What is STEMpact?
How STEMpact Supports St. Louis Education
STEMpact is a collaborative network of St. Louis regional businesses, educators, universities, school districts, parents, community organizations and government officials. As our commitment to improving the breadth and caliber of St. Louis science, technology, engineering and math education, STEMpact will create and support STEM education initiatives for local teachers and students, and engage other stakeholders in the St. Louis metropolitan area.
Our goal is to reverse the trend of inadequacy, and ensure that the quality of St. Louis science, technology, engineering and math education empowers students to graduate with the skills and knowledge they need to enter high-demand careers in STEM fields.
By increasing and improving STEM education in the greater St. Louis metropolitan region, we are confident that the next generations of industry leaders will come right from our own schools.
THE STATE OF SCIENCE, TECHNOLOGY, ENGINEERING AND MATH IN THE U.S.
The United States is at a crossroads. Among developed nations who are our peers in science, technology, engineering and math, the United States currently ranks 25th in math and 17th in science.
The U.S. Department of Commerce recently released a report on U.S. employment in the STEM (science, technology, engineering and math) fields, which stated that in 2010, 7.6 million people, or 5.5% of the labor force, worked in STEM occupations.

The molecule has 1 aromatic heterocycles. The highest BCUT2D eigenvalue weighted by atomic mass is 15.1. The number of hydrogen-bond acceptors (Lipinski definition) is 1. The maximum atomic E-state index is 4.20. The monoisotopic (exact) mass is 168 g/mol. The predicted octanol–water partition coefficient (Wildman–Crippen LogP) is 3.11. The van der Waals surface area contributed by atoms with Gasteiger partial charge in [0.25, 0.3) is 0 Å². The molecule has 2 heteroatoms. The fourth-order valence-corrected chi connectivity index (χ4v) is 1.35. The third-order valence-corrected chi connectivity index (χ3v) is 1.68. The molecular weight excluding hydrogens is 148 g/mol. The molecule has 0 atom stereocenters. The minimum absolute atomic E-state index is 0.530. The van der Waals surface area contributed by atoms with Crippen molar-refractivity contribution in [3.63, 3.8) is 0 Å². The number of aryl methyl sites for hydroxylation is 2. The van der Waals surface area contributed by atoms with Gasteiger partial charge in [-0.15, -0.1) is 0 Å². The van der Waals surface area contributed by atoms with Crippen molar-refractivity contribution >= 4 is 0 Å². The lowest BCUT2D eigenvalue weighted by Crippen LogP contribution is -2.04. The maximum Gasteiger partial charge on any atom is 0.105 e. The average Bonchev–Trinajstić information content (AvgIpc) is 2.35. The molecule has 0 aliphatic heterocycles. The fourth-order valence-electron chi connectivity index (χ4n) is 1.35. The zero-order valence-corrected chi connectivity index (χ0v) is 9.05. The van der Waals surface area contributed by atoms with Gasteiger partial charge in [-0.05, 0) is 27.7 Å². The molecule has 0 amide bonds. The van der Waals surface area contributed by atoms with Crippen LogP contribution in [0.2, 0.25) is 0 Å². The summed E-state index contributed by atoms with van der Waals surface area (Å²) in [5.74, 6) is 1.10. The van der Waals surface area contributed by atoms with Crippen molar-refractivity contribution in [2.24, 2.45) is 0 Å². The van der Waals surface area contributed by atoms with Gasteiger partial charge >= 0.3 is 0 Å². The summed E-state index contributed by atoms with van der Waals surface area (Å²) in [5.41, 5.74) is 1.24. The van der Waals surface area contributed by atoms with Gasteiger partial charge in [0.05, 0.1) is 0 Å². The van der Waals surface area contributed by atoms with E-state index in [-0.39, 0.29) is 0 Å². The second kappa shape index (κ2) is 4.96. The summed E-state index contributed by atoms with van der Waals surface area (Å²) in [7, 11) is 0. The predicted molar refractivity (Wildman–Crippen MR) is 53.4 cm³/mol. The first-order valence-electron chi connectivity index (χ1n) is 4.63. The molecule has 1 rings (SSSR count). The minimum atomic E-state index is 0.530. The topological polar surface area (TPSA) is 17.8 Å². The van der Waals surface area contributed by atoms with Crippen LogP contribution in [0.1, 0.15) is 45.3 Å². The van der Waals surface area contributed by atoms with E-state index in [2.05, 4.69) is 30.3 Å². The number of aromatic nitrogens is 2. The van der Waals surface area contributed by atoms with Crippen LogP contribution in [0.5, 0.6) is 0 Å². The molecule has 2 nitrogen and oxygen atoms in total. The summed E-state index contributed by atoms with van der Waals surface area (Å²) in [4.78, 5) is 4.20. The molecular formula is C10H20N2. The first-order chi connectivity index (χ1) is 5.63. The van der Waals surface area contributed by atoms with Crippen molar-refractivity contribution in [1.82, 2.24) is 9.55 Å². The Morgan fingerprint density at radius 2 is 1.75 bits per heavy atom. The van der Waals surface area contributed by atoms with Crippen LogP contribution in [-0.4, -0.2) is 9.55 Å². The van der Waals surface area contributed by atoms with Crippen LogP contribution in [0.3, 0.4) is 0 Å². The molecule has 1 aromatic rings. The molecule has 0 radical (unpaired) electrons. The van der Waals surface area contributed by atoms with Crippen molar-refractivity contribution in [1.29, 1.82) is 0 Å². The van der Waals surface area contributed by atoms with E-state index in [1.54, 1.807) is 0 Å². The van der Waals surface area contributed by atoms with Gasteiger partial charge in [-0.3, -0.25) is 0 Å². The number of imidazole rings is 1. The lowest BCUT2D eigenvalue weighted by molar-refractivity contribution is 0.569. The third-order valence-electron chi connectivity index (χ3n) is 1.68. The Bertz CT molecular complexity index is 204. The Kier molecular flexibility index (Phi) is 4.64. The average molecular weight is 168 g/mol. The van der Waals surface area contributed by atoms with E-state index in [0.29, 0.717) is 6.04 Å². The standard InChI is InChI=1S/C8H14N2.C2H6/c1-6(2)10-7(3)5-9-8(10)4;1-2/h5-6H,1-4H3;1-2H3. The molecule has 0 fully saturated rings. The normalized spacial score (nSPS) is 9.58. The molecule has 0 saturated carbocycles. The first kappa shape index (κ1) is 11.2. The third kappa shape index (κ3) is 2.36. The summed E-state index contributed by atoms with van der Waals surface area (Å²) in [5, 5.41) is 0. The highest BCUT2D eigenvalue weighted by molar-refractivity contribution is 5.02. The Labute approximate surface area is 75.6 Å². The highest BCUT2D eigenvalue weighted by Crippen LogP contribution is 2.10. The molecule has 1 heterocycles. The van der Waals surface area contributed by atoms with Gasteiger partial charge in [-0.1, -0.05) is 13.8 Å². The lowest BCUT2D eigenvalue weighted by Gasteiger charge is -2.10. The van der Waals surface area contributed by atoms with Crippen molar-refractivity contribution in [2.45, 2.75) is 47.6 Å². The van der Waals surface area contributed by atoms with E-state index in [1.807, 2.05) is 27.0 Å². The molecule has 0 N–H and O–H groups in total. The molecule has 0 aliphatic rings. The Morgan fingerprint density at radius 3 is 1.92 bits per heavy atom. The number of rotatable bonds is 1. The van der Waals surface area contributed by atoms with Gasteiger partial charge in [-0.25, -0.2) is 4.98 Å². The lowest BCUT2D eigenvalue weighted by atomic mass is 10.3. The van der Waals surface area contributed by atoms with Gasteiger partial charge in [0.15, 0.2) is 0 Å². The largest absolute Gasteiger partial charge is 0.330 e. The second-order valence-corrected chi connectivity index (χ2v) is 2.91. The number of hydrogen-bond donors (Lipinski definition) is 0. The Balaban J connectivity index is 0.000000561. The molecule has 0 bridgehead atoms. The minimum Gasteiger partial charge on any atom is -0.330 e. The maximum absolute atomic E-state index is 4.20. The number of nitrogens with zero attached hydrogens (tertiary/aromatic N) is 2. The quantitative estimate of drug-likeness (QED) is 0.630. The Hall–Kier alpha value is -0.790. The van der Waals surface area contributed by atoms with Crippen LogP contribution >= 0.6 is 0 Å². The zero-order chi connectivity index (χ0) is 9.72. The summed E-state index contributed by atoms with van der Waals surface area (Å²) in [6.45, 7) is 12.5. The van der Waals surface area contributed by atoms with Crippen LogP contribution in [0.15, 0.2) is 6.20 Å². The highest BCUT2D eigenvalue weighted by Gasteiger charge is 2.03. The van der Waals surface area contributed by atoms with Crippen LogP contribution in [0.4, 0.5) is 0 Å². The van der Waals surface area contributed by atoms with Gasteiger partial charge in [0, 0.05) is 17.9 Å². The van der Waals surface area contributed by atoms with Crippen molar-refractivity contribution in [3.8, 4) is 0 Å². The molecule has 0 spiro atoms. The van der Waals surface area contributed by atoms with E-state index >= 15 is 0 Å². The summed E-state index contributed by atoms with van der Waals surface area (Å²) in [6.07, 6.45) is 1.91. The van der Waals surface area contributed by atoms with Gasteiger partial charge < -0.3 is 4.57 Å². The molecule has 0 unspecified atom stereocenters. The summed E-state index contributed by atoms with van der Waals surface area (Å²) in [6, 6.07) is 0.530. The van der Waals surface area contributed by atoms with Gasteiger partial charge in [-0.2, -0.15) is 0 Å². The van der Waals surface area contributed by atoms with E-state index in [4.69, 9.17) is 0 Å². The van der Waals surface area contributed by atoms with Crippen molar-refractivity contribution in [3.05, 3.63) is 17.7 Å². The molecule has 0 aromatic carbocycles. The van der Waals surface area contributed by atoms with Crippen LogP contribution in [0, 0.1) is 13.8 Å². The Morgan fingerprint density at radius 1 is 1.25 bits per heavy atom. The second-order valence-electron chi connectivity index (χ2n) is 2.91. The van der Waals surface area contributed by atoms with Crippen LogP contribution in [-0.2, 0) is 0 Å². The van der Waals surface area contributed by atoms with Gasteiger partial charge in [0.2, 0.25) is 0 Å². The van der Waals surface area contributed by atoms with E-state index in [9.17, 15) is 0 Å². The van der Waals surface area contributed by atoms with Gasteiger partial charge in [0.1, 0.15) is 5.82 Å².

Growth in STEM jobs was three times greater than that of non-STEM jobs in the past decade, and STEM jobs are expected to continue to grow at a faster rate than other jobs in the coming decade.
In 2010, 7.6 million Americans, or 5.5% of the U.S. labor force, worked in STEM occupations.
Unfortunately, there simply aren’t enough qualified workers to fill the millions of science, technology, engineering and math jobs available now — or, at the current rate of STEM job growth, in the future.
The St. Louis Education Gap in Science and Other Stem Subjects
Even more worrisome are the local statistics. The St. Louis science industry is well-established, and the region has also long been known as a hub for research, manufacturing and finance.
However, if current trends continue, there will not be enough qualified Missourians or Illinoisans to fill these jobs.
The quality of St. Louis education, especially in science and other STEM-related fields, is in dire need of catching up.
If substantial improvement is going to occur, it will take the collective effort of a multitude of stakeholders in the region. We know that no single entity can create meaningful and sustainable improvement in St. Louis STEM education — we are all going to have to work together.
- Jeffrey Whitford
Global Citizenship Manager
© 2013 STEMpact. All rights reserved.